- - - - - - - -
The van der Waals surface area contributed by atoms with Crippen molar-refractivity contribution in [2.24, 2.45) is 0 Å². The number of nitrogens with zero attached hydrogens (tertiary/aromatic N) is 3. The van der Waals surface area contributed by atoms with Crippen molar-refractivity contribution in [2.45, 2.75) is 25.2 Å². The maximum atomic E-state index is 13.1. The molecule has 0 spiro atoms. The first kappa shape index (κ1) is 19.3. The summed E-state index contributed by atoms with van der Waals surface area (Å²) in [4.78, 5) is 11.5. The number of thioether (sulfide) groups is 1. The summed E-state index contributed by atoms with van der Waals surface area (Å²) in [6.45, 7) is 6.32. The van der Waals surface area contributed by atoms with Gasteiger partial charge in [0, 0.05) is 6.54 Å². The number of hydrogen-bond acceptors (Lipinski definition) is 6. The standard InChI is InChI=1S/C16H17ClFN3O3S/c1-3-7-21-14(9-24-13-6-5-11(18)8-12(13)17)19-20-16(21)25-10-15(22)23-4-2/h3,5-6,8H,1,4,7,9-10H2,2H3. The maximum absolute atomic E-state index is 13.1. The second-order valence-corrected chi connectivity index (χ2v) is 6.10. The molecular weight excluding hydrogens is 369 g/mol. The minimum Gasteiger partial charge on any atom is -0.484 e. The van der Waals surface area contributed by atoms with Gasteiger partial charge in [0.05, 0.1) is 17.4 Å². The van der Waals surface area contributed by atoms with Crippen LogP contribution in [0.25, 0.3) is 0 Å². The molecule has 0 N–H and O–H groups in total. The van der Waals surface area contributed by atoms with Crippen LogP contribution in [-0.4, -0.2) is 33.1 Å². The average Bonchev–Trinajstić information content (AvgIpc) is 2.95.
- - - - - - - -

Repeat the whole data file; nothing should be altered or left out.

The van der Waals surface area contributed by atoms with Crippen molar-refractivity contribution in [2.24, 2.45) is 0 Å². The number of nitrogens with zero attached hydrogens (tertiary/aromatic N) is 3. The van der Waals surface area contributed by atoms with Crippen molar-refractivity contribution in [2.45, 2.75) is 25.2 Å². The maximum atomic E-state index is 13.1. The molecule has 0 spiro atoms. The first kappa shape index (κ1) is 19.3. The summed E-state index contributed by atoms with van der Waals surface area (Å²) in [4.78, 5) is 11.5. The number of thioether (sulfide) groups is 1. The summed E-state index contributed by atoms with van der Waals surface area (Å²) in [6.45, 7) is 6.32. The van der Waals surface area contributed by atoms with Gasteiger partial charge in [0, 0.05) is 6.54 Å². The number of hydrogen-bond acceptors (Lipinski definition) is 6. The standard InChI is InChI=1S/C16H17ClFN3O3S/c1-3-7-21-14(9-24-13-6-5-11(18)8-12(13)17)19-20-16(21)25-10-15(22)23-4-2/h3,5-6,8H,1,4,7,9-10H2,2H3. The maximum absolute atomic E-state index is 13.1. The second-order valence-corrected chi connectivity index (χ2v) is 6.10. The molecular weight excluding hydrogens is 369 g/mol. The minimum Gasteiger partial charge on any atom is -0.484 e. The van der Waals surface area contributed by atoms with Gasteiger partial charge in [0.05, 0.1) is 17.4 Å². The van der Waals surface area contributed by atoms with Crippen LogP contribution in [0.25, 0.3) is 0 Å². The molecule has 0 N–H and O–H groups in total. The van der Waals surface area contributed by atoms with Crippen LogP contribution in [-0.4, -0.2) is 33.1 Å². The average Bonchev–Trinajstić information content (AvgIpc) is 2.95.